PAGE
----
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Bariatric Surgery in Canada 2015



sharma-obesity-cihi-logoLast week the Canadian Institute of Health Information released a new study on the recent developments in Bariatric Surgery across Canada.

The following are the main findings:

  1. In 2012–2013, about 6,000 bariatric surgeries were performed in Canadian hospitals. This represents an almost four-fold increase over six years, due largely to increased capacity for bariatric surgery in Ontario.
  2. The typical bariatric surgery patient is a woman in her 40s who has obesity and other conditions such as diabetes, hypertension or sleep disorders. These characteristics have remained relatively consistent since 2006–2007.
  3. Overall, 5% of bariatric surgery patients experienced complications during their hospitalization for the surgery, and 6% were readmitted to hospital within 30 days of discharge. This study shows that complication and readmission rates have declined over time and are comparable to rates reported in other countries. As well, the readmission rate is similar to that for surgical patients overall in Canada (6.5%).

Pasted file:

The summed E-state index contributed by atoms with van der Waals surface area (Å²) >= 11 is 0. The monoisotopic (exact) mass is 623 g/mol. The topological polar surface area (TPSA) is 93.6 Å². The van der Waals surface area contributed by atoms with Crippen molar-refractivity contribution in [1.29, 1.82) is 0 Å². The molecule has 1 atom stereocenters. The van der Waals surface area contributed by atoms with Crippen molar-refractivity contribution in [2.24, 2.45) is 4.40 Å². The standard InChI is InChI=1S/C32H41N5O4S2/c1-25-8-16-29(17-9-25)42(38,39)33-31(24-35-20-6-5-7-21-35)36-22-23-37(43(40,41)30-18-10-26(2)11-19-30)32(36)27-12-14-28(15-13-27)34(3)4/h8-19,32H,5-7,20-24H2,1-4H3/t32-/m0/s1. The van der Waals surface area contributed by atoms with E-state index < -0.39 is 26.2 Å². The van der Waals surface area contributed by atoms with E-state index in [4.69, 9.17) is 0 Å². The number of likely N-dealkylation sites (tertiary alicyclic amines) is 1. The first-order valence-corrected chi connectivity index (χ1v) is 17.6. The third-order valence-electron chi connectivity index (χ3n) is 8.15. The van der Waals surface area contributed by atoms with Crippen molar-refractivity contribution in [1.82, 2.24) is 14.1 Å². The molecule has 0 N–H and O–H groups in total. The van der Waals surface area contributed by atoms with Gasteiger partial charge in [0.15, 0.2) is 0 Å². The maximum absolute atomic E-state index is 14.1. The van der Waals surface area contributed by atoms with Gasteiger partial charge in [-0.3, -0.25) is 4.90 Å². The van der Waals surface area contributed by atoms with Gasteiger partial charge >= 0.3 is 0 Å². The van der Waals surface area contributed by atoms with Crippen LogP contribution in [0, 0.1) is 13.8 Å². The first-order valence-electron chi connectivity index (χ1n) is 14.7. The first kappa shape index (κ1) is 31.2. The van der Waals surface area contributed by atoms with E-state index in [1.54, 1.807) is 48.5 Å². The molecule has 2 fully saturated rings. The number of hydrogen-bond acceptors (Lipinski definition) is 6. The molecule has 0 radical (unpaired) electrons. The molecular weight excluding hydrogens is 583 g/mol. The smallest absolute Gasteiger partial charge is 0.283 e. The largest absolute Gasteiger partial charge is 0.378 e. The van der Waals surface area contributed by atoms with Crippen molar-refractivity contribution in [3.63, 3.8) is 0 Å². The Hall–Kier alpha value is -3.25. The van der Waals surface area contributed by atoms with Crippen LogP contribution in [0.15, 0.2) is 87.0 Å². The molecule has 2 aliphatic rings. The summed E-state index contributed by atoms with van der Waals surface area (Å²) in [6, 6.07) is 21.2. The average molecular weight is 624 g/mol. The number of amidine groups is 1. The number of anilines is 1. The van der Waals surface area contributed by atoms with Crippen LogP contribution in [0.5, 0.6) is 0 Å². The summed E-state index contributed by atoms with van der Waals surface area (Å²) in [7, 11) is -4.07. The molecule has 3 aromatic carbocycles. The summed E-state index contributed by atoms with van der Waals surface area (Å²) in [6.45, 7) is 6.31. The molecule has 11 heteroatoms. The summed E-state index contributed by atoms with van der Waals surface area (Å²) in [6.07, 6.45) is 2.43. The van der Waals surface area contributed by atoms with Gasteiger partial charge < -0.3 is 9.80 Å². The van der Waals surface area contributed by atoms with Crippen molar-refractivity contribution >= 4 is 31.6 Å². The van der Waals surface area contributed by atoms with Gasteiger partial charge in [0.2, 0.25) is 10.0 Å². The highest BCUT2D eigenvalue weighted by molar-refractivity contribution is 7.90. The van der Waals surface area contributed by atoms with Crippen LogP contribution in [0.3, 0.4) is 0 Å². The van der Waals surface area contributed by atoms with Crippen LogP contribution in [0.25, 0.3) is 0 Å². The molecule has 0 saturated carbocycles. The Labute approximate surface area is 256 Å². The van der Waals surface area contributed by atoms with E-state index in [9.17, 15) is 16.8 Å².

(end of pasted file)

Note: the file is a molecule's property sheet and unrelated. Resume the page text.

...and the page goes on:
4. Short-term increases in use of hospital care often follow bariatric surgery. Some patients have a noticeable change in their pattern of health care utilization after bariatric surgery. In some cases, this represents readmissions or follow-up care directly related to their surgery. In others, it may represent deferred procedures, such as joint replacements or hernia repairs, which could not be provided to patients at their starting weights. While this study examined only pre- and post-surgery hospital care, other studies have found that the surgery can reduce health care use and costs in other areas, such as prescribed medication.

The full report is available here

@DrSharma
Edmonton, AB

2 Comments

  1. Hi Arya. The report is very informative, it is encouraging that bariatric surgery is more accessible for patients that need it. I am surprised that I couldn’t find any information on nutritional complications (e.g. deficiencies in vitamin D, iron, calcium, zinc). Was information on nutritional status collected on these patients?

    Post a Reply
    • No, that kind of information is not available to CIHI unless it results in a deficiency severe enough to warrant hospitalisation and the dignosis is coded as such.

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